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Brazilian Journal of Physics

Print version ISSN 0103-9733On-line version ISSN 1678-4448

Braz. J. Phys. vol.37 no.1a São Paulo Mar. 2007 

A study of áv2ñ with NeXSPheRIO



R. P. G. AndradeI; Y. HamaI; F. GrassiI; O. Socolowski Jr.II; T. KodamaIII

IInstituto de Física, Universidade de São Paulo, C.P. 66318, 05315-970, São Paulo-SP, Brazil
IICTA/ITA, Praça Marechal Eduardo Gomes 50, CEP 12228-900, São José dos Campos-SP, Brazil
IIIInstituto de Física, Universidade Federal do Rio de Janeiro, C.P. 68528, 21945-970, Rio de Janeiro-RJ, Brazil




Elliptic flow at RHIC is computed event by event with NeXSPheRIO. Reasonable agreement with experimental data on v2(h) and v2(pt) is obtained. Various effects are studied as well: equation of state (with or without critical point), emission mechanism (Cooper-Frye prescription or continuous emission), type of the initial conditions (average or fluctuating initial conditions).

Keywords: Elliptic flow; Equation of state; Continuous emission; Hydrodynamics




The elliptic flow parameter v2 is defined as the second Fourier coefficient of the azimuthal distribution of particles dN/df. The average value of v2, over Nev events, is given by

Here, Nj is the particle number of the j-th event and Fb is the angle between the impact parameter and the Ox axis[8]. The index b indicates that the elliptic flow is calculated with respect to the impact parameter. We can understand as a measure of the stretch of ádN/d in the direction of . In order to compute dN/df, in each event, we use the NeXSPheRIO code.

NeXSPheRIO is the tool which we use to do hydrodynamical calculations. It is a junction of two codes: Nexus+SPheRIO.

The Nexus code is used to compute the initial conditions Tµn, jm and uµ on a proper time hypersurface [1]. In figure 1 we show an example of initial condition for one random event (in this case we show the initial energy density at mid-rapidity plane).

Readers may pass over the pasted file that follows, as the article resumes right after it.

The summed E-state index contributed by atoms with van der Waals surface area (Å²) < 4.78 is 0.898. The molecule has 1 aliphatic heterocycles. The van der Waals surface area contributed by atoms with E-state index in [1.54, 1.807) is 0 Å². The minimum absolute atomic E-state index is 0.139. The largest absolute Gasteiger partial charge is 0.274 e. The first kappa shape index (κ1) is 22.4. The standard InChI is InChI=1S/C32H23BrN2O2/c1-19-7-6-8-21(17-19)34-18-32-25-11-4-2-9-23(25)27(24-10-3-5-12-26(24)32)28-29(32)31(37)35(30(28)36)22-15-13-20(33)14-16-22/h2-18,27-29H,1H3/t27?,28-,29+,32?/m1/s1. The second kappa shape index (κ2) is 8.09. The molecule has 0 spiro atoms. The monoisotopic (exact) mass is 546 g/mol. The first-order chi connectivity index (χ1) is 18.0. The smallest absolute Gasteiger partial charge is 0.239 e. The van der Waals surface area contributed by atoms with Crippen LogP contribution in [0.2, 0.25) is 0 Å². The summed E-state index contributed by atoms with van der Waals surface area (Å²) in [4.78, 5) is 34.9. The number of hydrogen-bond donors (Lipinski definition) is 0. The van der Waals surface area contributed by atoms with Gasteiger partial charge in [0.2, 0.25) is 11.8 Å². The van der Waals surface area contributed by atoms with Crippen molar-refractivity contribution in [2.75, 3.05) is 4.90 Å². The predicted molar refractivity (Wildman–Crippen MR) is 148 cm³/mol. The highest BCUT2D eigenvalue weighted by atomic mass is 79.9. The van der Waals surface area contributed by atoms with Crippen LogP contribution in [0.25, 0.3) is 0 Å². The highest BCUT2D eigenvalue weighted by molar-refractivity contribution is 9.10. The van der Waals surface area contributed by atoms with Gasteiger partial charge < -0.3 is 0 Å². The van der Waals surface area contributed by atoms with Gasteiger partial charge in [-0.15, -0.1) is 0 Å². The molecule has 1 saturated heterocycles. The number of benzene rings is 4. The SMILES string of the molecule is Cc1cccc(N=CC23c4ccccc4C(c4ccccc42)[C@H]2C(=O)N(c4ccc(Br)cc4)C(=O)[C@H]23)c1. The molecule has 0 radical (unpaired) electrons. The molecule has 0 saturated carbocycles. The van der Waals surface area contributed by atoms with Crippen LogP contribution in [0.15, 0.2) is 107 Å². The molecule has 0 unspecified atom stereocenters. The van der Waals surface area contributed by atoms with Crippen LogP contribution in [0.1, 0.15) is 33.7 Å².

The SPheRIO code is used to compute the hydrodynamical evolution. It is based on Smoothed Particle Hydrodynamics, a method originally developed in astrophysics and adapted to relativistic heavy ion collisions [2]. Its main advantage is that any geometry in the initial conditions can be incorporated.

NeXSPheRIO is run many times, corresponding to many different events or initial conditions. At the end, an average over final results is performed. Such process mimics the experimental conditions. This is different from the canonical approach in hydrodynamics where initial conditions are adjusted to reproduce same selected data and are very smooth (see figure 2).



Summarizing, we can compute elliptic flow from fluctuating initial conditions (event by event) or from average initial conditions.



A. centrality and h dependence of

In Fig. 3 we show , as a function of h, in three centrality windows. We have checked that reproduces the characteristic shape of the experimental data, with a maximum at h = 0 and decreasing as |h| increases. Moreover, decreases as the centrality increases.



B. Effect of the continuous emission on